Floodplains are a natural component of the city of Albany environment. Floodplains are scenic, serve as valued wildlife habitats, and are suitable for farming. Flooding in streams is a natural process. Vegetation serves as a natural filter, trapping sediments and capturing pollutants; it also anchors stream banks, reducing bank erosion and providing shade, which helps reduce water temperatures. Here are some suggestions to support natural floodplains functions:
Preserve and restore native vegetation and trees to reduce flood damage
Recognizing the natural and beneficial functions of floodplains can help to reduce flooding.
Keep it clear, keep it clean
Keep storm drains, ditches, and waterways clean from debris and pollutants to reduce damage from floods.
- Learn more about the Keep the Storm Drain Clean program.
- Learn more about Stormwater
Dumping or debris
If you see dumping or debris in ditches, creeks, or drains, contact the Public Works Department at 541-917-7600.
Benefits of Healthy floodplains
Maintaining or protecting the Floodplains benefits to people and nature.
Floodplains provide a river more room as it rises, thereby reducing pressure on manmade flood protection structures, like levees and dams.
Improved Water Quality
When inundated with water, floodplains act as natural filters, removing excess sediment and nutrients, which can degrade water quality and increase treatment costs. Degradation of water quality due to the loss of floodplain habitat can be noted along smaller rivers and at-scale at large river basins. At the largest of scales are hypoxic or “Dead” zones, which are areas in bays or gulfs where little life exists due to excess nutrients carried by rivers.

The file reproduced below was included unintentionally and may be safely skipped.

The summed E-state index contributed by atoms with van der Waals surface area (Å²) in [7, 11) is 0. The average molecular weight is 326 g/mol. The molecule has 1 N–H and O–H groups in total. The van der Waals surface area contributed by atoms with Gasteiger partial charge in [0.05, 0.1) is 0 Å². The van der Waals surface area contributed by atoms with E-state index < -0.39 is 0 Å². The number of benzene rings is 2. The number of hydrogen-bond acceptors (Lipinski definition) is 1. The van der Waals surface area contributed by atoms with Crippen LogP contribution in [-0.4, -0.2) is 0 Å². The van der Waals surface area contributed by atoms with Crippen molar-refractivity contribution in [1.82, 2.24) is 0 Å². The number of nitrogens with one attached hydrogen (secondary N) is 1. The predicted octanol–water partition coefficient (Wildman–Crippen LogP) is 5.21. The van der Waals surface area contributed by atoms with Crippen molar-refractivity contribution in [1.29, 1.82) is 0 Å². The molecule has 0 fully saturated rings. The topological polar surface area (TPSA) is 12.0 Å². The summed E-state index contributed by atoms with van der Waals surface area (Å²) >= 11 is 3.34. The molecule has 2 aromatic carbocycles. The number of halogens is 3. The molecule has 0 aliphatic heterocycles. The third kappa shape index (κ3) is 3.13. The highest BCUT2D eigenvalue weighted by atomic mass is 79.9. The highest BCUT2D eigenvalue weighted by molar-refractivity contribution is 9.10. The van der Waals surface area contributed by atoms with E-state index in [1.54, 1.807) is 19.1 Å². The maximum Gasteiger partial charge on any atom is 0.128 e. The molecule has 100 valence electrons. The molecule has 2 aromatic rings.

Outside of a river’s main channel, water flow is slowed and has more time to seep into the ground where it can replenish underground water sources (or aquifers), which serve as a primary source of water for many communities and which are critical for irrigation that grows much of the world’s crops.
Improved Wildlife Habitat
Floodplains are home to some of the most biologically rich habitats on Earth. They provide spawning grounds for fish and critical areas of rest and foraging for migrating waterfowl and birds.
Many outdoor recreational activities – like fishing, hunting, camping, hiking, wildlife watching and boating – are made possible by or greatly enhanced by the natural processes of rivers and healthy floodplains. Combined, these recreational activities account for billions of dollars in economic activity in the United States and are important sources of income for most nations around the globe.
Volunteer opportunities and events related to watershed health.
Water Quality and Watershed Health
Total Maximum Daily Load (TMDL) document related activities to help protect the river and improve watershed health.